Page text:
Two windows cut holes through the backside of the barn. I stand underneath them, look up, shielding eyes from late-afternoon sun, and think about how those barn-eyes have seen much on this farm.
Lee man after
Lee man after
has combed through these same golden rows, heavy with creamy pearls in pods.
Lee woman after
Lee woman after
has stood here to watch her man take the year’s first autumn swipe at the fields.
I stand witness to a century-old story. My Lee man — the only one left on this farm — finds his place at the seat of a John Deere combine. I stand underneath shadowy eyes of an old barn, kick at dirt clods, and wait for my favorite farmer to crest the slope. He’s headed my way, spinning harvest dust in a timeless rite of passage.
Today, we harvest.
The girls and I have come for the inaugural pass through these fields, tended for 100 years by Lee men named Ole, then his son Milo, then his son Paul, then his son Scott.
Scott is the one I call my favorite farmer. He’s the one who assured us all last year, when an early-season snow delayed harvest until late October. He’s a man of straightforward word and thought. His repeated refrain is this: “God’s got it.”
This year, we harvest early. And the soybeans are just perfect for the pickin’.
He ambles over to us with the burly combine. “Wanna ride?”
The girls race for the stairs. I call out: “Is there room for me, too?”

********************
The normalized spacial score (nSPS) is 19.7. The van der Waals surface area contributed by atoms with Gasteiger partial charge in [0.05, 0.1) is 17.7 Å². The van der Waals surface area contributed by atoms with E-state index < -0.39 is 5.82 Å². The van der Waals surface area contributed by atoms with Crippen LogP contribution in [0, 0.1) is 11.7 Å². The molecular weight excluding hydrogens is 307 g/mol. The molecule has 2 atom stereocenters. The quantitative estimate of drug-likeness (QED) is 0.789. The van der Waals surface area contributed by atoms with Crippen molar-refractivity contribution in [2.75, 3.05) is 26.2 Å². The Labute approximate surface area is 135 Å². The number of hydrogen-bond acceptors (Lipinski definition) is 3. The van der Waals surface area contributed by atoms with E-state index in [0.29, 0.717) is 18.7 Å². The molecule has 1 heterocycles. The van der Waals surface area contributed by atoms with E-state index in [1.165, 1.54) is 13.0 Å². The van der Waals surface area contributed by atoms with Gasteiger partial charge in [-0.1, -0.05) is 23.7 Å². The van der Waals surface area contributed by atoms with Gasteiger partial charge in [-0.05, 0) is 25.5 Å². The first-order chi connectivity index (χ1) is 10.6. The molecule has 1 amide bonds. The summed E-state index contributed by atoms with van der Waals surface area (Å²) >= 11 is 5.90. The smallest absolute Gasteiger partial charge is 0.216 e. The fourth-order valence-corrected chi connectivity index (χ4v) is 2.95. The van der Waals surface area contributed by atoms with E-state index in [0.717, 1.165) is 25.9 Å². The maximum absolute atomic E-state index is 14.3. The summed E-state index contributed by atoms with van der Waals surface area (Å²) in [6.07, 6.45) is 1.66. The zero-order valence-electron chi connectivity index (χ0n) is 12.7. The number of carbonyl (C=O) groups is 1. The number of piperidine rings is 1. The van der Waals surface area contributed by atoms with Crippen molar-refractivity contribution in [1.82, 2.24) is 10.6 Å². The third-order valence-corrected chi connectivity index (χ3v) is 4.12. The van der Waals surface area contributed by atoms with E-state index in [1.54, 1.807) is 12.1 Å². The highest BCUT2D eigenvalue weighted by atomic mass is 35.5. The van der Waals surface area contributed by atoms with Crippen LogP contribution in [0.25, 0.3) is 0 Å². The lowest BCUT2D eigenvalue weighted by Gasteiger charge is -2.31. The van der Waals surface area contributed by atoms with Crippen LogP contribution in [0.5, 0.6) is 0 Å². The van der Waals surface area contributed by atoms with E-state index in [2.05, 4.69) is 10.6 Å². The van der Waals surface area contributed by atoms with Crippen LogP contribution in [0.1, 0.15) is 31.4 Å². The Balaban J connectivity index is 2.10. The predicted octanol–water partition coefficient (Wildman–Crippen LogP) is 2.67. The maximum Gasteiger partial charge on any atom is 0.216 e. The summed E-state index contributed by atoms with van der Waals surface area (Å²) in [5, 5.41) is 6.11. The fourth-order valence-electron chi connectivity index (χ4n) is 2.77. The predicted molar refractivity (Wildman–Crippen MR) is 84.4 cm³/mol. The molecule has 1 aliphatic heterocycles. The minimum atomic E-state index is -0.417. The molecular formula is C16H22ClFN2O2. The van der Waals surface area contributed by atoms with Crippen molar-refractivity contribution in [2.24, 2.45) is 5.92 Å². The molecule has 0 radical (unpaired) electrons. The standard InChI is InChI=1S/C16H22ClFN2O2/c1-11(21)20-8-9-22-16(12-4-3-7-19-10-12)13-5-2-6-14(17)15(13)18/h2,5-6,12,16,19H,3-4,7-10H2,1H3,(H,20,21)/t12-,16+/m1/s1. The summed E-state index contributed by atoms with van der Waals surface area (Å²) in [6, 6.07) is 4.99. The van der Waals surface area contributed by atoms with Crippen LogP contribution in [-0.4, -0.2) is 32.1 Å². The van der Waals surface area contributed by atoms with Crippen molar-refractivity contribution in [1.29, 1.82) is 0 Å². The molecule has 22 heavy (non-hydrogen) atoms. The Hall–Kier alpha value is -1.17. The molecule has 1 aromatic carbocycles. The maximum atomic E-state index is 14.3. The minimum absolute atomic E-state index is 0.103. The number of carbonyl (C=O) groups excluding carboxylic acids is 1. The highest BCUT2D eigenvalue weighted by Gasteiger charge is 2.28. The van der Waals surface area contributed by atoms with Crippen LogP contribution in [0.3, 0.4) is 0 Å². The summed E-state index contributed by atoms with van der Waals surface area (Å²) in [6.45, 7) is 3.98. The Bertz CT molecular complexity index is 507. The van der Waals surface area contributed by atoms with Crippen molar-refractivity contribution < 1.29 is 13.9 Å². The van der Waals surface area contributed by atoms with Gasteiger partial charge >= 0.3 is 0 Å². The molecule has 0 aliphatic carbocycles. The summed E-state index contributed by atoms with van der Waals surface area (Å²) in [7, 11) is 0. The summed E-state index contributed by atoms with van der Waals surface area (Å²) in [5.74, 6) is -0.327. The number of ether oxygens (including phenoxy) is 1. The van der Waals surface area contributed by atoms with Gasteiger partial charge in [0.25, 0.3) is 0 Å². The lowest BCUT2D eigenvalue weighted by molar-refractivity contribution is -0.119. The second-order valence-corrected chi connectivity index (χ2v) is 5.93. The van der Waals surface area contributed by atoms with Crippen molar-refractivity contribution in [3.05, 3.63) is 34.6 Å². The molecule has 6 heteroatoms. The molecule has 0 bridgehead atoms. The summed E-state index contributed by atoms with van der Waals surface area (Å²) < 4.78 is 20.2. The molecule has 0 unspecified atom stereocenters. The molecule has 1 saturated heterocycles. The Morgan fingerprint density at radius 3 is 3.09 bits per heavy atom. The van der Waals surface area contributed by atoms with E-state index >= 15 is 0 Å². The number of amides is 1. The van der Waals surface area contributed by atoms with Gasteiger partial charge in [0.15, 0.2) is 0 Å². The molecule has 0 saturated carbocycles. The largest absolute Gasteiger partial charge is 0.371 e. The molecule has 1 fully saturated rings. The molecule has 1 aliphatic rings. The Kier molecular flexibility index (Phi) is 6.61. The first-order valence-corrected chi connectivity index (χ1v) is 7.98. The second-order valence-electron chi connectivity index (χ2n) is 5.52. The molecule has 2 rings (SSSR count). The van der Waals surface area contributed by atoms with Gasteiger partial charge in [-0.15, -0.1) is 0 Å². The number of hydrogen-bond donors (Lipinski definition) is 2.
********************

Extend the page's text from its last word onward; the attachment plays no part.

He waves me aboard.
We head east through luminous fields and watch combine teeth chew through pod-laden stalks. Yield looks promising, my favorite farmer says. Weather forecast couldn’t be better.
I shake my head in grateful disbelief, and I remember the snow … all the snow.
“By the time you get back from Texas, there won’t be a whole lot of soybeans left in this county,” he says, clutching the wheel, with a daughter’s hands wrapped around his.
The harvest reel will spin and spin, and I will fly south to Texas. I swallow hard. Is this guilt I’m feeling? At harvest, I’m really going to leave him to tend to fields and to children? At harvest???
But he says, By all means, go! And Grandma Joyce will help. And I whisper thanks for this undeserved grace …
I’ll leave early this morning, before sun rises over these harvest-ready fields. I’ll fly from Iowa to Texas to spend a weekend with these people — this team of High Calling writers and editors . For the next few days, we will plan and think and dream and write … and worship.
And I wonder this:
Is this a time to plant? Or a harvest?
For me? Perhaps mostly, just to grow.
I am a writer and a pilgrim, still so green, barely shooting up from the ground. And I whisper to the Father again, so grateful for the grace of friends whose hands I have not shook, nor eyes seen, nor laughter heard. Yet I love them all the same. They are friends, tending to fields of grace in New York and St. Louis and Canada and Indiana and Lincoln, Neb., and other places.
And they help me grow.
And my favorite farmer helps me grow.
And my sweet girls help me grow.
And you, dear friend? You help me grow.
And one day … yes one day … I shall harvest.
“God’s got it.”
I hope to post here a time or two from Laity Lodge in Texas, during our writers retreat with High Calling editors. If not, I shall see you next Monday. And maybe, I will have grown just a little bit taller by then?